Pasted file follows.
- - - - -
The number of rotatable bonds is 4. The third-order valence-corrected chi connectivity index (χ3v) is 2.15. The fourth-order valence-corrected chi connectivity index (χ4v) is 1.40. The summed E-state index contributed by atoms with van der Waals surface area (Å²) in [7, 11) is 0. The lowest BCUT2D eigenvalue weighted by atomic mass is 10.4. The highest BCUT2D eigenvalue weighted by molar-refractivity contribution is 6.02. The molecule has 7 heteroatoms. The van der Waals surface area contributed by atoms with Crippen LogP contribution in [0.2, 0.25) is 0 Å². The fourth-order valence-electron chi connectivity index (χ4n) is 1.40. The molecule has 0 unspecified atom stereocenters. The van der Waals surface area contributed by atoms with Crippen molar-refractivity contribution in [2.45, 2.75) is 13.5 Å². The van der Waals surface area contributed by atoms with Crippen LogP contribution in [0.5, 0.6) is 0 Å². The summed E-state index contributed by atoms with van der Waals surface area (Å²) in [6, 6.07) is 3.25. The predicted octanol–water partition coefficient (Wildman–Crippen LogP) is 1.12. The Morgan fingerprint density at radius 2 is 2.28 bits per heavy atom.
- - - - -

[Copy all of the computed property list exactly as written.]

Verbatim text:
The number of rotatable bonds is 4. The third-order valence-corrected chi connectivity index (χ3v) is 2.15. The fourth-order valence-corrected chi connectivity index (χ4v) is 1.40. The summed E-state index contributed by atoms with van der Waals surface area (Å²) in [7, 11) is 0. The lowest BCUT2D eigenvalue weighted by atomic mass is 10.4. The highest BCUT2D eigenvalue weighted by molar-refractivity contribution is 6.02. The molecule has 7 heteroatoms. The van der Waals surface area contributed by atoms with Crippen LogP contribution in [0.2, 0.25) is 0 Å². The fourth-order valence-electron chi connectivity index (χ4n) is 1.40. The molecule has 0 unspecified atom stereocenters. The van der Waals surface area contributed by atoms with Crippen molar-refractivity contribution in [2.45, 2.75) is 13.5 Å². The van der Waals surface area contributed by atoms with Crippen LogP contribution in [0.5, 0.6) is 0 Å². The summed E-state index contributed by atoms with van der Waals surface area (Å²) in [6, 6.07) is 3.25. The predicted octanol–water partition coefficient (Wildman–Crippen LogP) is 1.12. The Morgan fingerprint density at radius 2 is 2.28 bits per heavy atom.